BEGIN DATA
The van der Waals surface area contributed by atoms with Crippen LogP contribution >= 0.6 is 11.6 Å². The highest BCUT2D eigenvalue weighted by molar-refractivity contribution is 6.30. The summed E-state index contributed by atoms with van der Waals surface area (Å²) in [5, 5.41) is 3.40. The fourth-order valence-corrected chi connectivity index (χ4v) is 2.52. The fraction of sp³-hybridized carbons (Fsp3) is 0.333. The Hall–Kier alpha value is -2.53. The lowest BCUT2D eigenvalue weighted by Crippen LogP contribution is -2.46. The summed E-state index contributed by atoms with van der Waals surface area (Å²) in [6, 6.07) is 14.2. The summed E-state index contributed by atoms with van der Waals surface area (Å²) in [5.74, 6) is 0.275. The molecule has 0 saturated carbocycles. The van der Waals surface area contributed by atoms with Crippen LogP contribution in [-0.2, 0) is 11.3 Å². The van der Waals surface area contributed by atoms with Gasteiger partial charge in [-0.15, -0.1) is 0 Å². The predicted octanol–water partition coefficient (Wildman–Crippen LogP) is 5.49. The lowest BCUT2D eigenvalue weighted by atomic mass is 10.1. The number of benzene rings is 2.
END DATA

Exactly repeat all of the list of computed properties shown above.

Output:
The van der Waals surface area contributed by atoms with Crippen LogP contribution >= 0.6 is 11.6 Å². The highest BCUT2D eigenvalue weighted by molar-refractivity contribution is 6.30. The summed E-state index contributed by atoms with van der Waals surface area (Å²) in [5, 5.41) is 3.40. The fourth-order valence-corrected chi connectivity index (χ4v) is 2.52. The fraction of sp³-hybridized carbons (Fsp3) is 0.333. The Hall–Kier alpha value is -2.53. The lowest BCUT2D eigenvalue weighted by Crippen LogP contribution is -2.46. The summed E-state index contributed by atoms with van der Waals surface area (Å²) in [6, 6.07) is 14.2. The summed E-state index contributed by atoms with van der Waals surface area (Å²) in [5.74, 6) is 0.275. The molecule has 0 saturated carbocycles. The van der Waals surface area contributed by atoms with Crippen LogP contribution in [-0.2, 0) is 11.3 Å². The van der Waals surface area contributed by atoms with Gasteiger partial charge in [-0.15, -0.1) is 0 Å². The predicted octanol–water partition coefficient (Wildman–Crippen LogP) is 5.49. The lowest BCUT2D eigenvalue weighted by atomic mass is 10.1. The number of benzene rings is 2.